Derosia v. Book Press, Inc.

Annotate this Case

531 A.2d 905 (1987)

Gertrude C. DEROSIA v. The BOOK PRESS, INC. and Liberty Mutual Insurance Co.

No. 85-332.

Supreme Court of Vermont.

June 26, 1987.

*906 Thomas W. Costello, P.C., Brattleboro, for plaintiff-appellee.

Robert P. Gerety, Jr., of Plante, Richards, Terino & Hanley, White River Junction, for defendant-appellant.

Before ALLEN, C.J., PECK, J., BARNEY, C.J. (Ret.), UNDERWOOD, J. (Ret.), and SPRINGER, D.J. (Ret.), Specially Assigned.

ALLEN, Chief Justice.

Plaintiff, the wife of an injured employee, commenced this loss of consortium action against her husband's employer, The Book Press, Inc.,[1] and the employer's workers' compensation carrier, Liberty Mutual Insurance Company (Liberty). The complaint alleged, inter alia, that Liberty's negligent inspection of the work place was the proximate cause of her husband's physical injuries, on account of which she suffered damages for loss of consortium. The action is here on interlocutory appeal, under V.R.A.P. 5(b)(1), from an order of the Windham Superior Court denying Liberty's motion to dismiss. We conclude that the trial court improperly denied the motion to dismiss, and reverse and remand.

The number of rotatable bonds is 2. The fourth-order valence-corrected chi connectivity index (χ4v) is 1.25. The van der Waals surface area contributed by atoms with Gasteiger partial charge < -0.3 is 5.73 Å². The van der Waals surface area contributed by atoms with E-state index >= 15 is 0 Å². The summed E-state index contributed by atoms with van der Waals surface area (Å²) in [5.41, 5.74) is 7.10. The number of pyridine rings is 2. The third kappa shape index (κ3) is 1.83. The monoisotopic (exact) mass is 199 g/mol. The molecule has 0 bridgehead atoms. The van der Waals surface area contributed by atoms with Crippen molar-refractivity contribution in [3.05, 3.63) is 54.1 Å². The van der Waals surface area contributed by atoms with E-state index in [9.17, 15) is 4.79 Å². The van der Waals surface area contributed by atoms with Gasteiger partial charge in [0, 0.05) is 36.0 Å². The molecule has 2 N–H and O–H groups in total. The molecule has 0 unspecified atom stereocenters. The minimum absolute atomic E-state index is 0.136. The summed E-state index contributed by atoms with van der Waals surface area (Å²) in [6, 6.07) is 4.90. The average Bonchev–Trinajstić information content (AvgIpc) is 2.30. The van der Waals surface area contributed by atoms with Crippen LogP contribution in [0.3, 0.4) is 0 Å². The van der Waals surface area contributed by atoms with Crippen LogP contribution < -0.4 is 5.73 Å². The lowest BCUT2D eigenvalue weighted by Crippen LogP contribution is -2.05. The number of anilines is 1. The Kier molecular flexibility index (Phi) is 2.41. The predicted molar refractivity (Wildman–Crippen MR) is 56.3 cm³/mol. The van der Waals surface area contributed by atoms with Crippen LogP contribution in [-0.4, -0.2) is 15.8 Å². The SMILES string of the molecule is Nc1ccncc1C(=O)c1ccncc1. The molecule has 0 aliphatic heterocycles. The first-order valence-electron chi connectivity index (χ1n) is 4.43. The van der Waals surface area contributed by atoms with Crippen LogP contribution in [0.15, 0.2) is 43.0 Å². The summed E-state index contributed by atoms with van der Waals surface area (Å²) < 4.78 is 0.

We note at the outset that the order granting permission to appeal does not set forth the question or questions of law deemed to be controlling. The trial court denied Liberty's motion to dismiss on the grounds ultimately affirmed in Derosia v. Duro Metal Products Co., 147 Vt. 410, 519 A.2d 601 (1986), and did not decide the questions which Liberty seeks to raise in this appeal. Nevertheless, where, as here, the questions which the parties seek to have resolved can be determined and have been fully briefed and argued, we will reach them. In re Fletcher, 144 Vt. 419, 422, 479 A.2d 134, 135-36 (1984); State v. Carpenter, 138 Vt. 140, 146, 412 A.2d 285, 289 (1980).